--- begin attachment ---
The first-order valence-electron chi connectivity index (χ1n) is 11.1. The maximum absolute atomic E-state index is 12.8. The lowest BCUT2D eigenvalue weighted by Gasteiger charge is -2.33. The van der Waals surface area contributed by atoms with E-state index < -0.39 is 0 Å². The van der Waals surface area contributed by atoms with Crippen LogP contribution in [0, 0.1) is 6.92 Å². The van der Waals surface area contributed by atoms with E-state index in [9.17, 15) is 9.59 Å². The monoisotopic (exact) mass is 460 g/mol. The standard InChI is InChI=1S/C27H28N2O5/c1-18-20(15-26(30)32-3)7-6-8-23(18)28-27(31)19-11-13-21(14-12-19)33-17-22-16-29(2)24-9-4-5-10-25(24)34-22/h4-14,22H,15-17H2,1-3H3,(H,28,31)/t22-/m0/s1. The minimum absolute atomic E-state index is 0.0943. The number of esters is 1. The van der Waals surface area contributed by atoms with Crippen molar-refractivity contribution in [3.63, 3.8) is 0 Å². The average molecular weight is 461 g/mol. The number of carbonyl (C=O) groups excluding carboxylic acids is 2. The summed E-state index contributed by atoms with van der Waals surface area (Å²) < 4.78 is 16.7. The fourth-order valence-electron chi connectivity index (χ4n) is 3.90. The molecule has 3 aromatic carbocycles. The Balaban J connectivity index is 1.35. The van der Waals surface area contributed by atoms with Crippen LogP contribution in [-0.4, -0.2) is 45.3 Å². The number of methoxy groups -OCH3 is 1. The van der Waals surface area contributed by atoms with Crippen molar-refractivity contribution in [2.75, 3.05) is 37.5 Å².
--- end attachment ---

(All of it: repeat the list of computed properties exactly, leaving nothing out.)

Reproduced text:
The first-order valence-electron chi connectivity index (χ1n) is 11.1. The maximum absolute atomic E-state index is 12.8. The lowest BCUT2D eigenvalue weighted by Gasteiger charge is -2.33. The van der Waals surface area contributed by atoms with E-state index < -0.39 is 0 Å². The van der Waals surface area contributed by atoms with Crippen LogP contribution in [0, 0.1) is 6.92 Å². The van der Waals surface area contributed by atoms with E-state index in [9.17, 15) is 9.59 Å². The monoisotopic (exact) mass is 460 g/mol. The standard InChI is InChI=1S/C27H28N2O5/c1-18-20(15-26(30)32-3)7-6-8-23(18)28-27(31)19-11-13-21(14-12-19)33-17-22-16-29(2)24-9-4-5-10-25(24)34-22/h4-14,22H,15-17H2,1-3H3,(H,28,31)/t22-/m0/s1. The minimum absolute atomic E-state index is 0.0943. The number of esters is 1. The van der Waals surface area contributed by atoms with Crippen molar-refractivity contribution in [3.63, 3.8) is 0 Å². The average molecular weight is 461 g/mol. The number of carbonyl (C=O) groups excluding carboxylic acids is 2. The summed E-state index contributed by atoms with van der Waals surface area (Å²) < 4.78 is 16.7. The fourth-order valence-electron chi connectivity index (χ4n) is 3.90. The molecule has 3 aromatic carbocycles. The Balaban J connectivity index is 1.35. The van der Waals surface area contributed by atoms with Crippen LogP contribution in [-0.4, -0.2) is 45.3 Å². The number of methoxy groups -OCH3 is 1. The van der Waals surface area contributed by atoms with Crippen molar-refractivity contribution in [2.75, 3.05) is 37.5 Å².